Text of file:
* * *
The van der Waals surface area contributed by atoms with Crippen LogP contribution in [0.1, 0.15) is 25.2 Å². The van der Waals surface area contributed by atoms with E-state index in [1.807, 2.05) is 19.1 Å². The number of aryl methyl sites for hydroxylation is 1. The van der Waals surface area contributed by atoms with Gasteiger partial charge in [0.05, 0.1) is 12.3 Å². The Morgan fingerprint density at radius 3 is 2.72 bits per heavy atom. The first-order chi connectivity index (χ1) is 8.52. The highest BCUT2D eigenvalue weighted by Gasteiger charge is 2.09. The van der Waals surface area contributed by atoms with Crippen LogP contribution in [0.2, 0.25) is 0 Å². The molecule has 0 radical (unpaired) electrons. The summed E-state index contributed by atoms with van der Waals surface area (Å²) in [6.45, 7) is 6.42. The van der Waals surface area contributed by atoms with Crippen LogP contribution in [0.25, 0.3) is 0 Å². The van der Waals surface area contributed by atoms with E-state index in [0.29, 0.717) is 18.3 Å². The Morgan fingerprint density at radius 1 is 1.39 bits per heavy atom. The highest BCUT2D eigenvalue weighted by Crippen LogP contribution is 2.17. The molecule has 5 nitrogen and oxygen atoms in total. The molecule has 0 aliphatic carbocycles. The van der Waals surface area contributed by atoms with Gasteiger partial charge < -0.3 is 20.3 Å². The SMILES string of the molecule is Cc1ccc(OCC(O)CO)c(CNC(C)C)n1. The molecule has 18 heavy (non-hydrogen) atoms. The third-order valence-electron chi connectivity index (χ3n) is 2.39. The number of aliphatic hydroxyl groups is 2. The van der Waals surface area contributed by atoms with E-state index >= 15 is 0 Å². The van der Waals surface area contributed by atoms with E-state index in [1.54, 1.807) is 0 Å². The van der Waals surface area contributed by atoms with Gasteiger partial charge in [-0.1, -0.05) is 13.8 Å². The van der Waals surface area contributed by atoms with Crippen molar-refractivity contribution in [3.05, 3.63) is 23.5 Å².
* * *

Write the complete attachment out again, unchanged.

The van der Waals surface area contributed by atoms with Crippen LogP contribution in [0.1, 0.15) is 25.2 Å². The van der Waals surface area contributed by atoms with E-state index in [1.807, 2.05) is 19.1 Å². The number of aryl methyl sites for hydroxylation is 1. The van der Waals surface area contributed by atoms with Gasteiger partial charge in [0.05, 0.1) is 12.3 Å². The Morgan fingerprint density at radius 3 is 2.72 bits per heavy atom. The first-order chi connectivity index (χ1) is 8.52. The highest BCUT2D eigenvalue weighted by Gasteiger charge is 2.09. The van der Waals surface area contributed by atoms with Crippen LogP contribution in [0.2, 0.25) is 0 Å². The molecule has 0 radical (unpaired) electrons. The summed E-state index contributed by atoms with van der Waals surface area (Å²) in [6.45, 7) is 6.42. The van der Waals surface area contributed by atoms with Crippen LogP contribution in [0.25, 0.3) is 0 Å². The van der Waals surface area contributed by atoms with E-state index in [0.29, 0.717) is 18.3 Å². The Morgan fingerprint density at radius 1 is 1.39 bits per heavy atom. The highest BCUT2D eigenvalue weighted by Crippen LogP contribution is 2.17. The molecule has 5 nitrogen and oxygen atoms in total. The molecule has 0 aliphatic carbocycles. The van der Waals surface area contributed by atoms with Gasteiger partial charge < -0.3 is 20.3 Å². The SMILES string of the molecule is Cc1ccc(OCC(O)CO)c(CNC(C)C)n1. The molecule has 18 heavy (non-hydrogen) atoms. The third-order valence-electron chi connectivity index (χ3n) is 2.39. The number of aliphatic hydroxyl groups is 2. The van der Waals surface area contributed by atoms with E-state index >= 15 is 0 Å². The van der Waals surface area contributed by atoms with E-state index in [1.54, 1.807) is 0 Å². The van der Waals surface area contributed by atoms with Gasteiger partial charge in [-0.1, -0.05) is 13.8 Å². The van der Waals surface area contributed by atoms with Crippen molar-refractivity contribution in [3.05, 3.63) is 23.5 Å².